About

The mission of the Center for the Study of World Religions at Harvard Divinity School is: to advance interdisciplinary, international, and interreligious exchange, learning, and research on the world’s religions; to bring together the rich intellectual resources of faculty and students at Harvard Divinity School and at other Schools and departments of Harvard  University with an international scholarly network to explore issues of religion in today’s complex, globalizing, and changing world; and to build a deeper a broader understanding of the histories and contemporary patterns of the world’s religious communities by hosting scholars and practitioners at the CSWR as residents and program participants.

The study of the world's major religious and spiritual traditions at Harvard, especially at the Divinity School, has been guided by the CSWR since it opened its doors in the fall of 1960, funded initially by a group of anonymous donors in 1957. Over 600 graduate students, CSWR fellows, and visiting professors representing the world's major religious traditions have been affiliated with the Center, many of them as residents.

The goals set forth in the first of several gifts—the appointment of a professor of world religions, the creation of graduate and undergraduate programs in the study of religion, the support of research and publications, fellowships for study and travel, and communication among peoples of different faiths—have been realized far beyond the expectations of the donors.

The CSWR has particular interest in the historical and contemporary interrelationships among religions, and the theological, philosophical, comparative, political, and ethical challenges facing religious communities and those who study them today. It primarily engages the academic community, beginning with the faculty, students, and staff of HDS, and then the wider scholarly community, but also welcomes religious practitioners, policymakers, and the wider public that is interested in religion. CSWR director Francis X. Clooney reaffirmed the mission of the CSWR in light of today's HDS and University, in his October 20, 2010, lecture.

The CSWR itself is not a curricular department. Faculty associated with the Center include HDS faculty and those teaching in other departments of the University. Recent appointments in world religions at the Divinity School have greatly enlarged the faculty who specialize in the religions of Asia, Africa, Latin America, and the Middle East, while traditional HDS strengths in Judaism and Christianity are now similarly relevant to the work of the CSWR. Over the years the Center has also created a wide network of affiliations through its links with the Divinity School, the Faculty of Arts and Sciences, Harvard's professional Schools, and institutes and universities in the United States and abroad. The Center occasionally brings an international visiting scholar to the Divinity School to co-teach and conduct research with a member of the faculty.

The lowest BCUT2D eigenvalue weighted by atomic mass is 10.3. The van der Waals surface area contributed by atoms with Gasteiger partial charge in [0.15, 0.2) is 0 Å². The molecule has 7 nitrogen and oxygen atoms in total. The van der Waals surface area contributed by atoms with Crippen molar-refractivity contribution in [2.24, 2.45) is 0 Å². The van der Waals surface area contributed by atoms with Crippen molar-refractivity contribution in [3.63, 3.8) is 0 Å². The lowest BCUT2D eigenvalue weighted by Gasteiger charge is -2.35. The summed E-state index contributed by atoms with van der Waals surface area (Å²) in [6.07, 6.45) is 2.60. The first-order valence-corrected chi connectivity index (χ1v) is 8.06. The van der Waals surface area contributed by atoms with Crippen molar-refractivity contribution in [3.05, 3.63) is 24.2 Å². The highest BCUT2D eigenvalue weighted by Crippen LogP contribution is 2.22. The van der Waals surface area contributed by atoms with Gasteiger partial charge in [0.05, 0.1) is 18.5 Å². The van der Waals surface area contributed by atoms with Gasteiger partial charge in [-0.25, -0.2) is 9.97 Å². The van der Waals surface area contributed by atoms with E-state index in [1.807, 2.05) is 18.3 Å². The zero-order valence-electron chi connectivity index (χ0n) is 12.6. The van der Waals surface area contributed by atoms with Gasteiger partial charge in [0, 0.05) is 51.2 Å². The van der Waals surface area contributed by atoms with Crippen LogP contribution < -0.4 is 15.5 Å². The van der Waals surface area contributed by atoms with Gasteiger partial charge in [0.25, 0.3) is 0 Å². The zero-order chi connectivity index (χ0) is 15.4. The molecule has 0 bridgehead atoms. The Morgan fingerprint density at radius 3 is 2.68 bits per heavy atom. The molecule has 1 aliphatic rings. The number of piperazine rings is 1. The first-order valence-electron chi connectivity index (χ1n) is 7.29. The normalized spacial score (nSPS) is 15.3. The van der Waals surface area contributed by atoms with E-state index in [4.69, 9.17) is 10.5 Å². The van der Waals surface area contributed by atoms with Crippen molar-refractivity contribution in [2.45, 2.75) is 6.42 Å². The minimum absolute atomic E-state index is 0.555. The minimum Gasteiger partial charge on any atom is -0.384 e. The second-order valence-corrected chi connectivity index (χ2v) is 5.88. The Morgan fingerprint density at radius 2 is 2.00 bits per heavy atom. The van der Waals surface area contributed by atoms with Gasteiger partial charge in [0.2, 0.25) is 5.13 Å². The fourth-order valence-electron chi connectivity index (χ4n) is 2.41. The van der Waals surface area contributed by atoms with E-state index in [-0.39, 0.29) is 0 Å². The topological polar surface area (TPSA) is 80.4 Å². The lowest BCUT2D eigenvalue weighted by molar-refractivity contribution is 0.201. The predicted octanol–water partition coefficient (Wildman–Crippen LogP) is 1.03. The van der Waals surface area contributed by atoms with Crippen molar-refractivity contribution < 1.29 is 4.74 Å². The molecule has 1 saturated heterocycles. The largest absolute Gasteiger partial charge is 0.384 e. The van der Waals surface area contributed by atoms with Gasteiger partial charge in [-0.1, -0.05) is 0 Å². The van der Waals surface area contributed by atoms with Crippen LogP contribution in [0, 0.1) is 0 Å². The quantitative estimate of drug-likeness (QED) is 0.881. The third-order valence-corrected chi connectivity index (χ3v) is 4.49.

The CSWR sponsors a rich fare of educative programs, in the past often centered on a yearly programming theme. This year, however, the emphasis is rather on fostering ongoing conversations involving faculty, students, and staff of the Divinity School and Committee on the Study of Religion, and our wider set of colleagues around the University. Please email us for more information about these programs.

Through its faculty grants program, the CSWR supports a broad range of research by Harvard religion faculty. It similarly seeks to support student initiatives in keeping with the Center's mission, in particular offering the Greeley International Internship, which sponsors one HDS student to intern with organizations outside the United States that are dedicated to the promotion of interreligious understanding, peace, and social justice.

The CSWR's resident community is comprised of students and visiting scholars. Though small, it is an important component of the Center's identity, and the energies of residents constitute a key resource in fulfilling the Center's mission. Each winter, applications are accepted for housing for the following academic year; short-term summer residence is often also possible.